Wednesday, February 9, 2011

Thursday, February 10th

You have heard it said that the right thing at the wrong time is the wrong thing. That is probably the best sort of analogy to which one could point to describe the speeches of Job’s three “friends.” This trio seems to hit the nail on the head when it comes to God and His power. (right thing) But the application of God’s power and their assurance that they know what the omnipotent God of the universe is doing could not be further off the mark. (wrong time)

For whatever reason the man named Zophar waits until the other two, Eliphaz and Bildad, have had their turn. One would hope that Zophar, who hails from Naamah (possibly in the Arabian desert), might have been sitting there listening to the back-and-forth between Job and the other two silently praying to God for wisdom. Maybe this guy’s words might reflect the worldview that God might be up to something bigger then anyone can see and more than they can understand. Not a chance…

Zophar’s message is much like that of Bildad; repent. Like I said in the beginning Zophar lays out some powerful truths that many of us would do good to remember. God gives wisdom (v. 5-6). We never really get what we deserve from God (v. 6). Who can know the mind of God (v. 7-11). In verses 13 through 19 Zophar seems to have a firm grasp on the fact the God is merciful and restores those who repent. Right on Z!!! Only problem; this situation has nothing to do with Job’s sin!!!

Does God bring about divine discipline when believers sin; absolutely. (Everyone should actually give an audible “Amen” and “Thank you Jesus” for that.) But we should never assume to know what God is doing in someone else’s life. The only thing that we can know for sure is that God is doing something. He is not asleep. He is not unaware. The forces of evil have not backed Him into a corner. It is the hand of YHWH who has done this (12:9).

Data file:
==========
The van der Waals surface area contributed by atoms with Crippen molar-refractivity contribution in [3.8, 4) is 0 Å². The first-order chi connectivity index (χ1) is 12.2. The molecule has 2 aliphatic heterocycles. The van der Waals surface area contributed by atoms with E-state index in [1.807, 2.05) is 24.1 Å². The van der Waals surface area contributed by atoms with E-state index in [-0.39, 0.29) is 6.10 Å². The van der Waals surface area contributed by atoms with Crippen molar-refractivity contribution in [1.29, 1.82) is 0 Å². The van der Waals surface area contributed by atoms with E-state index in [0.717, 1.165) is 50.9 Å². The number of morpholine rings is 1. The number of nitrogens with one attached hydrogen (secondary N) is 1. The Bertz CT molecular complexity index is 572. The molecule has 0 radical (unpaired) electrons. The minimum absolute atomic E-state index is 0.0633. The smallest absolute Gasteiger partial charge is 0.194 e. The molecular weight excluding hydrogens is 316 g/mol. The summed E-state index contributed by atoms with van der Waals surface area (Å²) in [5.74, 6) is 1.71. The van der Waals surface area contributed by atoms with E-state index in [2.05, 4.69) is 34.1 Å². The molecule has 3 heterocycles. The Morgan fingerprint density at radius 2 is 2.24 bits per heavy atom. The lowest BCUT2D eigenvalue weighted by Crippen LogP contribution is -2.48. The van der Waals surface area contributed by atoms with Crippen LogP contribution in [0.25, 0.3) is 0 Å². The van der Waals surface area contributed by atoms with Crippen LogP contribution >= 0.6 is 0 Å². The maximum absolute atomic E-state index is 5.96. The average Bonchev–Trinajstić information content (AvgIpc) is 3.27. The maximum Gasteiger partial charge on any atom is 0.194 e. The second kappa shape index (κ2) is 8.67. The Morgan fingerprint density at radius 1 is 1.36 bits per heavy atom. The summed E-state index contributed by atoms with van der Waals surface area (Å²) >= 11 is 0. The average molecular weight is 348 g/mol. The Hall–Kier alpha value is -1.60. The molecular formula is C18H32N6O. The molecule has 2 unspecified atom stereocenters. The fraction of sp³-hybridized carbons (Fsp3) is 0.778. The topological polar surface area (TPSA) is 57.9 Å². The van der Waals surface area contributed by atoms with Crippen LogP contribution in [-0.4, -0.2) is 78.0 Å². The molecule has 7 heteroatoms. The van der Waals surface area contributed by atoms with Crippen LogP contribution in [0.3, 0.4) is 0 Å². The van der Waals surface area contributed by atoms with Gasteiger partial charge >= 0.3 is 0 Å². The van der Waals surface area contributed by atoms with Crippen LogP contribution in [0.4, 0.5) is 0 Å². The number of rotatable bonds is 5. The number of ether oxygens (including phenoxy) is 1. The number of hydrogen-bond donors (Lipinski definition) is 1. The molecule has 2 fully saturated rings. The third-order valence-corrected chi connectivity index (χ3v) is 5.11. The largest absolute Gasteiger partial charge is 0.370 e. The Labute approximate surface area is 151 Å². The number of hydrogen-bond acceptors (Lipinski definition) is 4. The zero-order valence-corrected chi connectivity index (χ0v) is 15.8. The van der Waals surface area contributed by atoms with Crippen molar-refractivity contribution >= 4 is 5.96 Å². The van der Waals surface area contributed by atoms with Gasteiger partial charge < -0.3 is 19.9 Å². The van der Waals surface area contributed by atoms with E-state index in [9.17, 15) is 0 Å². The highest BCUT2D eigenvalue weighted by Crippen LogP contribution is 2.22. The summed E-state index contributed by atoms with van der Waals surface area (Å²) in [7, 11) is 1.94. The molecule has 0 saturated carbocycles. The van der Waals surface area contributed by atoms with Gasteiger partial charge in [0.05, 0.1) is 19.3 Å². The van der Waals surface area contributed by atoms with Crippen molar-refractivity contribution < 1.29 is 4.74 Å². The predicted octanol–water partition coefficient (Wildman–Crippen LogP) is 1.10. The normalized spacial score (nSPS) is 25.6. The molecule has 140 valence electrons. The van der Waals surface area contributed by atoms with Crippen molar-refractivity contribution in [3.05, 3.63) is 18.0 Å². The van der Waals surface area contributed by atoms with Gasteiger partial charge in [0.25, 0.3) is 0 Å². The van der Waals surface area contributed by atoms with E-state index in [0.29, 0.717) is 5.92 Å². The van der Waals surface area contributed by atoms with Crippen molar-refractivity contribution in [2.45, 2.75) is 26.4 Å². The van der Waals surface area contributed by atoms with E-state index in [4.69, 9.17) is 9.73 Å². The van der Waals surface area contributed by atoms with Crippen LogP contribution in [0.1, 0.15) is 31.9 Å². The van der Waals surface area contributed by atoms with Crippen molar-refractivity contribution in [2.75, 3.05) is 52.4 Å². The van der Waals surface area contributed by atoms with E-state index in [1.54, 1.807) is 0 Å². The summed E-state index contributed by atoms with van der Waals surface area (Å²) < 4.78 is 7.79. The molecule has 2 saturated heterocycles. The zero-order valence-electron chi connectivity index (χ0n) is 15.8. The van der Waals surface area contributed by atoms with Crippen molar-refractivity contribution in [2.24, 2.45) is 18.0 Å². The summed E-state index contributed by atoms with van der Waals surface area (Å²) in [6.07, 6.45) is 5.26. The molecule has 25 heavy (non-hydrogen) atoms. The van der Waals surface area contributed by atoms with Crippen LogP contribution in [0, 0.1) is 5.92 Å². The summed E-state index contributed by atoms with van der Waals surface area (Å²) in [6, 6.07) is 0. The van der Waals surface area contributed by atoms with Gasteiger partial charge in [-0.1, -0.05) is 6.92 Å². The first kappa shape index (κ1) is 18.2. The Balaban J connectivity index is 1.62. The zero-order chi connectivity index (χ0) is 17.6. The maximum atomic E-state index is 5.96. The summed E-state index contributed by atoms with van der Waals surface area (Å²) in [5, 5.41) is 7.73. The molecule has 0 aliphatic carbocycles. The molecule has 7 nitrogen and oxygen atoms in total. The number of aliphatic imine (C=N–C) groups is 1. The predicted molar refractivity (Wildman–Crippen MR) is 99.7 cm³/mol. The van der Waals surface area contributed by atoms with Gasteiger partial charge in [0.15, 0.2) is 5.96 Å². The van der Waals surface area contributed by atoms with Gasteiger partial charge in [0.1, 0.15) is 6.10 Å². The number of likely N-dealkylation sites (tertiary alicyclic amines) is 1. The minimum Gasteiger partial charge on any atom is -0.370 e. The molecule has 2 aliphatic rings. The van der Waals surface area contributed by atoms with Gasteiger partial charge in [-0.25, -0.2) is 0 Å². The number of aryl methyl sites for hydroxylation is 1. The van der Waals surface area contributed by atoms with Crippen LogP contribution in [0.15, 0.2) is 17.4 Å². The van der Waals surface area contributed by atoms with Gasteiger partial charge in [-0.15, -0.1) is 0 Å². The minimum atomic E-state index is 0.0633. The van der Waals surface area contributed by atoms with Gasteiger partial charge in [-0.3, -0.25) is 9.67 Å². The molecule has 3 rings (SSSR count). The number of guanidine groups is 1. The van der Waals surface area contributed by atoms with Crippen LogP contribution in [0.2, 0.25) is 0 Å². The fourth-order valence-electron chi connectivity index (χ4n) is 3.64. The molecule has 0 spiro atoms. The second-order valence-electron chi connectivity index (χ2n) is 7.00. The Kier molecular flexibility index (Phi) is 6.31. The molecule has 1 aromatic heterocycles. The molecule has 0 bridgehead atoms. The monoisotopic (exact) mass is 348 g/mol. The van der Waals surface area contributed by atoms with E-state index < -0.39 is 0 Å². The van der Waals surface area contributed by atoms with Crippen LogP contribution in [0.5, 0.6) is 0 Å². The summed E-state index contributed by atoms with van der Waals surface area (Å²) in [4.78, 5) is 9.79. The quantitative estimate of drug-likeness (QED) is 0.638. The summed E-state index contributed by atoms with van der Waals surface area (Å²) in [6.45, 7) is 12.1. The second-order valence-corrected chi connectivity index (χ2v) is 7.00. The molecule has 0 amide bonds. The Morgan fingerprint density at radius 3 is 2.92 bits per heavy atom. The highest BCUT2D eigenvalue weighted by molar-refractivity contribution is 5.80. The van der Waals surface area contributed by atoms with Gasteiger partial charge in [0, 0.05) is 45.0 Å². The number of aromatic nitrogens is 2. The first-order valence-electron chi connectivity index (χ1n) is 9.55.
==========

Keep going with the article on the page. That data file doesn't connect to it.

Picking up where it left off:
For any fans of the movie “Tommy Boy” (and by fan I mean you have seen it 10 or more times) there is a scene in which David Spade’s character, Richard, is engaged in a discussion with a gas station attendant about directions. The gas station attendant tells him that he needs a new map. To which Richard responds with an audible “internal” monologue in which he tells the attendant that he is “real smart.” The attendant replies that he is picking up on Richard’s sarcasm. Then the classic reply; “that’s good because I’m laying it on pretty thick.” In chapter 12:2, Job tells the three that when they die that wisdom will die with them. Job is “laying it on pretty thick.” Good to know that he can maintain at least some humorous sarcasm through this trial.

Job then does something that can be extremely hard to do. He talks about the relationship between “God and suffering” out of truth rather than out of circumstance. Do you follow me? “When things are good; God is good.” “When things are bad” God’s nature somehow changes. Do you know people like that? Are you on guard to make sure that you’re not a person like that?

Job tells the three that in this fallen world that sometimes “bad people” sit in the lap of luxury while “good people” hurt. Job reminds them that God sets up counselors, judges, rulers, policemen, ministers, those born into privilege and those who are strong. He also tears then down; all at His discretion. And instead of walking away from God and His “higher ways” at that point; Job seems to say, “It is well.” “It is not well with my body.” It is not well with my heart.” “But it is well with my soul.” Believe you me; there is a big difference.

Are God’s “higher ways” well with your soul? “He is God and I am not.” Today you can continue to wrestle with that truth and try with all your might to grab bits and pieces of autonomy or… you can choose to rest in Him. I love it when my child stops fighting me and just leans on me in faith and love. My Father loves it too. Exhale… trust… obey.

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